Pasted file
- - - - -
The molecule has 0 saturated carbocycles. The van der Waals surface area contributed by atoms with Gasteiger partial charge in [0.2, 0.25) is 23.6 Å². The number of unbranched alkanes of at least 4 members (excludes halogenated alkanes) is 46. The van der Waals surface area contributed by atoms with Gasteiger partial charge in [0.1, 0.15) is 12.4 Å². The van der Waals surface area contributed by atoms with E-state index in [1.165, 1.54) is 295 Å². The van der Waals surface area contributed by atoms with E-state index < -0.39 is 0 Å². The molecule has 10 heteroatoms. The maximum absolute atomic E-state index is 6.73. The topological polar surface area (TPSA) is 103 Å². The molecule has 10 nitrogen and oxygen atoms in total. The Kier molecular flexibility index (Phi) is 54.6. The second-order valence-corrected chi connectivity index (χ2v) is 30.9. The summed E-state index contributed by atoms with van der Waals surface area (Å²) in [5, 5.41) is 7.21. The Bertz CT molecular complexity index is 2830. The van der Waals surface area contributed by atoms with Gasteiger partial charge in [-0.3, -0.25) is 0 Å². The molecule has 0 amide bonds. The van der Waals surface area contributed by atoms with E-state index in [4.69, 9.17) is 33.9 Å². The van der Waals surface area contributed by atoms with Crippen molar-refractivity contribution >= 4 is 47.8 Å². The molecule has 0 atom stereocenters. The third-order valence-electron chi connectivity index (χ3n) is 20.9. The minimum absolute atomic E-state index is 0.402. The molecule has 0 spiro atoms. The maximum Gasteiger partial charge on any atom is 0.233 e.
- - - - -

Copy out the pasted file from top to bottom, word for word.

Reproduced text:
The molecule has 0 saturated carbocycles. The van der Waals surface area contributed by atoms with Gasteiger partial charge in [0.2, 0.25) is 23.6 Å². The number of unbranched alkanes of at least 4 members (excludes halogenated alkanes) is 46. The van der Waals surface area contributed by atoms with Gasteiger partial charge in [0.1, 0.15) is 12.4 Å². The van der Waals surface area contributed by atoms with E-state index in [1.165, 1.54) is 295 Å². The van der Waals surface area contributed by atoms with E-state index < -0.39 is 0 Å². The molecule has 10 heteroatoms. The maximum absolute atomic E-state index is 6.73. The topological polar surface area (TPSA) is 103 Å². The molecule has 10 nitrogen and oxygen atoms in total. The Kier molecular flexibility index (Phi) is 54.6. The second-order valence-corrected chi connectivity index (χ2v) is 30.9. The summed E-state index contributed by atoms with van der Waals surface area (Å²) in [5, 5.41) is 7.21. The Bertz CT molecular complexity index is 2830. The van der Waals surface area contributed by atoms with Gasteiger partial charge in [-0.3, -0.25) is 0 Å². The molecule has 0 amide bonds. The van der Waals surface area contributed by atoms with E-state index in [4.69, 9.17) is 33.9 Å². The van der Waals surface area contributed by atoms with Crippen molar-refractivity contribution >= 4 is 47.8 Å². The molecule has 0 atom stereocenters. The third-order valence-electron chi connectivity index (χ3n) is 20.9. The minimum absolute atomic E-state index is 0.402. The molecule has 0 spiro atoms. The maximum Gasteiger partial charge on any atom is 0.233 e.